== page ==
There are times when a little grumpiness does no harm and being “politically correct” is anything but correct, like in the situation I want to talk to you about today.

A potential client invited me to a meeting about “how we can make this project work” and I assumed, from this statement, that we will talk about a project rescue initiative, quite fashionable and in high demand lately.

The meeting was with a decision-making trio and, actually, their project was a transformation initiative they’ve had been struggling with for more than a year and it still wasn’t working. Ok… I quickly adapted to the new topic, I talked about different approaches, how we can do things, what we need to put in place to get different results. That’s why I was there, right?

And now comes the climax: “you know… what you’re proposing seems a bit complicated, we just need someone to keep a list of tasks and badger people to do their job“. This time I wasn’t able to readjust as quickly, because:


If you end up saying something like that, it’s crystal clear to me you have no idea what your initiative is actually about. And that’s why you don’t deliver results although you’ve been working on it for so long.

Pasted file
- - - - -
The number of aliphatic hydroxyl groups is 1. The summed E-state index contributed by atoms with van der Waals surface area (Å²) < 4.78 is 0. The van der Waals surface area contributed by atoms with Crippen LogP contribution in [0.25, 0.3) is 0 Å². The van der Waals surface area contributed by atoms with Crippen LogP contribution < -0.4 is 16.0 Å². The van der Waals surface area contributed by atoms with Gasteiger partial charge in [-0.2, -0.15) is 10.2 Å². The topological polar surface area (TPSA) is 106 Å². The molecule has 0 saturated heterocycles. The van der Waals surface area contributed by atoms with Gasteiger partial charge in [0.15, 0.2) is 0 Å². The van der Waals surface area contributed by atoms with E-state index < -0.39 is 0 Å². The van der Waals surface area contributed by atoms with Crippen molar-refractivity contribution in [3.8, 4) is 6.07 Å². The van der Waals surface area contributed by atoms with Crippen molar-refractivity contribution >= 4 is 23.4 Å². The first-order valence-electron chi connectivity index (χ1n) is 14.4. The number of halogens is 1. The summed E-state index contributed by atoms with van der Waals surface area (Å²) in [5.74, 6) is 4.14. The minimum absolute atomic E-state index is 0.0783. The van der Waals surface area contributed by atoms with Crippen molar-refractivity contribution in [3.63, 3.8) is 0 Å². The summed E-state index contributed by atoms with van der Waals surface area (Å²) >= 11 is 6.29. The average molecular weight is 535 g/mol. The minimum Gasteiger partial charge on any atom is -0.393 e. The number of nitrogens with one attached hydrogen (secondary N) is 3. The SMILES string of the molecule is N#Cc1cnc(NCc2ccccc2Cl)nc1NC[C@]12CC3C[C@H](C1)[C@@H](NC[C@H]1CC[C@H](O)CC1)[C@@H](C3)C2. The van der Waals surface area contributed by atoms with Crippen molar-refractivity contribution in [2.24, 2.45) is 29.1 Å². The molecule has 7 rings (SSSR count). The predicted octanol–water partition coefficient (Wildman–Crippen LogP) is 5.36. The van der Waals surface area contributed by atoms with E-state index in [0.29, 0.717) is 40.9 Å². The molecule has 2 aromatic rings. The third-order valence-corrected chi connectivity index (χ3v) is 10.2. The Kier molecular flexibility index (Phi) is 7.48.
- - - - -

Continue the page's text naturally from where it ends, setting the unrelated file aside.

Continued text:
You “just stick to tasks” in small projects. To deliver a transformation initiative you need to support and help people do their work and add many other things to the mix. We aren’t herding sheep here!

So, I had a big problem! How do I continue the conversation? How can I convey information aligned with my professional ethic, without them perceiving me as arrogant or even rude?

In the end, I chose to say that, based on their current approach, I don’t think my team and I are the right partners for them. That I’m not able to guarantee the success of their project.

I remembered, on this occasion, a key concept I learned in the first PMI course I ever took: professional responsibility.

In a first aid course you learn from the start that, if a victim’s ear is bleeding, you don’t put a tourniquet around his neck. Well, it’s the same when it comes to approaches to working in projects: you have to know from the start what’s a definite NO-NO. Don’t close your eyes to it.

If you have an unrealistic deadline, don’t say yes just to please the boss. Call things by their name, even if you risk losing a client.

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